Many people have other medical problems or illnesses that aren’t related to cancer but may add to fatigue. These illnesses should be identified and treated. Examples of other medical problems that could be part of fatigue are:
- Problems with other organs, such as the heart, lungs, liver, kidneys, or brain
- Nervous system problems
- Digestive system problems
- Infections, such as pneumonia, urinary tract infections, or viral illnesses
- Low adrenal gland function (rare, but can cause low blood pressure, fainting, and dehydration)
- Low sex hormones (such as estrogen in women or testosterone in men)
- Low thyroid function
If needed, your doctor can test you to find out if any of these are making your fatigue worse. For example, low thyroid gland function is fairly common in people in the United States. It can often be detected by a simple blood test and is easy to treat. Your doctor may be able to find and treat problems such as these to help with your fatigue.
The body needs protein, carbohydrates, fats, vitamins, minerals, and water to do its work. Changes in nutrition can affect fatigue. These changes include how well the body can process nutrients and the need for more energy than usual. It can also have to do with poor intake of food, fluids, and certain minerals. The changes can be caused by:
- Changes in metabolism (the body’s ability to break down and use food)
- The increased energy needed to repair damaged cells
- Uncontrolled tumor growth competing for nutrients (the cancer takes energy, protein, vitamins, and the like, for its own growth)
- Poor appetite (you don’t feel like eating)
- Nausea and vomiting
You may have blood tests to measure important minerals your body needs, like sodium, potassium, calcium, and magnesium. You can ask to see a registered dietitian who can help you learn how to best meet your nutrition needs during this time.
You can find more information in Nutrition for the Person With Cancer During Treatment.
Lack of exercise
Cancer treatment along with less physical activity can make you less able to do the things you used to do. You might find that it takes much more effort and more energy to do the things you need to do. But doing less can make fatigue worse.
Though it may seem strange, physical activity can help decrease fatigue and help build up your stamina to do more of your usual activities. Resting, on the other hand, can make fatigue worse in the long run.
Talk to your cancer care team before you start any exercise program. A careful work-up by a physical therapist can help you plan the right physical activities for you.
Alcohol or other non-prescribed drugs
Alcohol and other “recreational” drugs might make you feel better for a short time, but in the long run make you feel more tired and disrupt your sleep. They can also interact with the cancer drugs you are taking, and may cause their own medical problems.
If you think drinking or other drugs might be a problem for you, talk honestly with your doctor about how much and how often you drink or use drugs. Keep in mind, too, that alcohol is a carcinogen (cancer-causing agent), which many people with cancer prefer to completely avoid.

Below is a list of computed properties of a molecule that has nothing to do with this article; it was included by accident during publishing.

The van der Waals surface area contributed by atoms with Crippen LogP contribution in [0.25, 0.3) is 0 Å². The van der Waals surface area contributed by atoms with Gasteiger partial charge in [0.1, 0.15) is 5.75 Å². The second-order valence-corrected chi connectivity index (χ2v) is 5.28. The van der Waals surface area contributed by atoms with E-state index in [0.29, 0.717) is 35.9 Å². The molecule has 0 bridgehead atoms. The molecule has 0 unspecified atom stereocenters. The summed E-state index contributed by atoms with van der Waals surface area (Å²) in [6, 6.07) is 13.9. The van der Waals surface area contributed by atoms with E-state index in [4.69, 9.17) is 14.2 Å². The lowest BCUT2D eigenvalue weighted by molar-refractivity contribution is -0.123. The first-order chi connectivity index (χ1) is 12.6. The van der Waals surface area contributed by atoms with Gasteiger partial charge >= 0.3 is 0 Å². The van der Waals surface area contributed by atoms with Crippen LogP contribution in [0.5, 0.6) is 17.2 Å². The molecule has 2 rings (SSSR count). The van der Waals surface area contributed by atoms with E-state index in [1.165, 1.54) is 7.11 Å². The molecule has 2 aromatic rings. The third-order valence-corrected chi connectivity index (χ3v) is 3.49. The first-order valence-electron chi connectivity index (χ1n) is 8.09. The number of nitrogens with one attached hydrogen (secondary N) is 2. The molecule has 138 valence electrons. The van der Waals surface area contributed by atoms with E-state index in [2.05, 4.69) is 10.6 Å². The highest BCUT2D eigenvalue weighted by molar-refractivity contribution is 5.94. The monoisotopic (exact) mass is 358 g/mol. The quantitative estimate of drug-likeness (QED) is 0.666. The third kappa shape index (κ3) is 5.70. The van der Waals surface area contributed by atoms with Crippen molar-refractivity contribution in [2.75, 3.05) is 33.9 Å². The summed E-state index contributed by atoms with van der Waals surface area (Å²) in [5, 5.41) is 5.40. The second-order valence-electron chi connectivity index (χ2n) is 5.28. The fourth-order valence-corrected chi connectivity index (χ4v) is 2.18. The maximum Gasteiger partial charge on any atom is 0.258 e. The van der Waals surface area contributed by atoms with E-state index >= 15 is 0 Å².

Questions to ask your doctor about fatigue
Here are some questions about fatigue and your cancer treatment that you might want to ask:
- Will my cancer treatment cause fatigue?
- Is my fatigue caused by some other problem? How can we find out?
- How bad is the fatigue likely to get?
- What can be done to control my fatigue or make it better?
- If my fatigue gets bad, how will you treat it?
- What can be done if the fatigue doesn’t get better with treatment?
- What are the likely side effects of the treatments for fatigue?
- Are there other health care professionals who can help manage my fatigue?
Talking with your doctor about cancer-related fatigue is the first step in trying to find out its cause. But even when the doctor knows the cause, there’s often no “quick fix.” Still, there are things you and your doctor can do that might make fatigue better.
Bower JE. Cancer-related fatigue--mechanisms, risk factors, and treatments. Nat Rev Clin Oncol. 2014;11(10):597-609.
Mitchell SA, Berger AM. Fatigue. In Cancer: Principles & Practice of Oncology, 9th Ed. DeVita VT Jr, Lawrence TS, Rosenberg SA (Eds). Philadelphia, Lippincott, Williams & Wilkins. 2011: 2387-2392.
National Comprehensive Cancer Network. NCCN Clinical Practice Guidelines in Oncology. Cancer-Related Fatigue – V.1.2016. Accessed at www.nccn.org/professionals/physician_gls/f_guidelines.asp on May 2, 2016.
National Cancer Institute. Fatigue PDQ (Health Professional Version). 8/28/14. Accessed at www.cancer.gov/about-cancer/treatment/side-effects/fatigue/fatigue-hp-pdq on May 2, 2016.
Neefjes ECW, van der Vorst MJDL, Blauwhoff-Buskermolen s, Verheul HMW. Aiming for a Better Understanding and Management of Cancer-Related Fatigue. Oncologist. 2013;18(10):1135-1143.
Last Medical Review: May 24, 2016 Last Revised: May 24, 2016